ORIGIN: Married couple Bella Hughes and Harrison Rice have been tea drinkers since college. “My first present to him nine years ago was a very fancy loose-leaf tea,” Hughes says.
Hughes, born and raised in Hawaii, knew the benefits of the mamaki plant, which is endemic to the Islands, and the couple began making their own mamaki tea while living in Abu Dhabi. After having their first child, they had little time to brew the tea daily, so they brewed it, iced it and sweetened it with natural fruit juices. “We loved it,” Hughes says.
Now they are selling three ready-to-drink versions of mamaki tea, each blended with fruit and other flavors. They are all marketed under the Shaka Tea brand.
HEALTH BENEFITS: Rice says mamaki tea has more catechins than green tea and has chlorogenic acid, which gives it a “kick without caffeine.” It also has an anti-inflammatory antioxidant called rutin, he says.
Kealoha Domingo is a Hawaiian practitioner and board member of Papahana Kuaola, a nonprofit in Heeia that creates educational programs focused on environmental restoration and economic sustainability integrated with Hawaiian knowledge. Papahana Kuaola grows many plants, including mamaki.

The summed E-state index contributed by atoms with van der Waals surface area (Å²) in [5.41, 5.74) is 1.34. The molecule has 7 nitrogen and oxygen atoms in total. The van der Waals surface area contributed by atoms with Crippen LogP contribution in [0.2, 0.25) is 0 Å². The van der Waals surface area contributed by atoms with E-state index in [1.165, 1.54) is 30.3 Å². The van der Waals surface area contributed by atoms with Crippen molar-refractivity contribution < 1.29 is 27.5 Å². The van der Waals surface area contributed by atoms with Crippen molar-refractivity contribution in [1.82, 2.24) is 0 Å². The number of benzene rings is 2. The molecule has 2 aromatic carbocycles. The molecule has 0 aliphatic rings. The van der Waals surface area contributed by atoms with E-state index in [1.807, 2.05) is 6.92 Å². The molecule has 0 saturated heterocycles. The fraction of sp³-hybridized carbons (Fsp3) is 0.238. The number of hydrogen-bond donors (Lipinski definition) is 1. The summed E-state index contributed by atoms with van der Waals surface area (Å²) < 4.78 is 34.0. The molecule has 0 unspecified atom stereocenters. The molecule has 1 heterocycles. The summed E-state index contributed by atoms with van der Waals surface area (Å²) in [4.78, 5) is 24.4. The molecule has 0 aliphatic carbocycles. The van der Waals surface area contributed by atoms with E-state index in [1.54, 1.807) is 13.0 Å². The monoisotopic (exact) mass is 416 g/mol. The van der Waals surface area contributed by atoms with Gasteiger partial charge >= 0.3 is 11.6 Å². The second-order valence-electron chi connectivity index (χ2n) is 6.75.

“There are many beliefs that mamaki is beneficial for health reasons, with powers such as cleansing blood, antioxidant, general health and helping to lower blood pressure,” Domingo says, adding that he drinks mamaki tea daily.
NEXT STEPS: Hughes and Rice have five other jobs between them to support themselves while working hard to expand Shaka Tea. “We’re also hoping to find backers locally so we can have that nice mix of industry expertise and local support. We ultimately don’t want to work five other jobs but focus on the business itself,” says Rice.
The couple has an advisory board and mentors to help them, plus some national exposure. “Specialty Food Association of America puts out a specialty food magazine, and in the fall they recognized us as a new national trend,” Hughes says. And Paradise Beverages is committed to distributing Shaka Tea in Hawaii, on the Mainland and in Japan.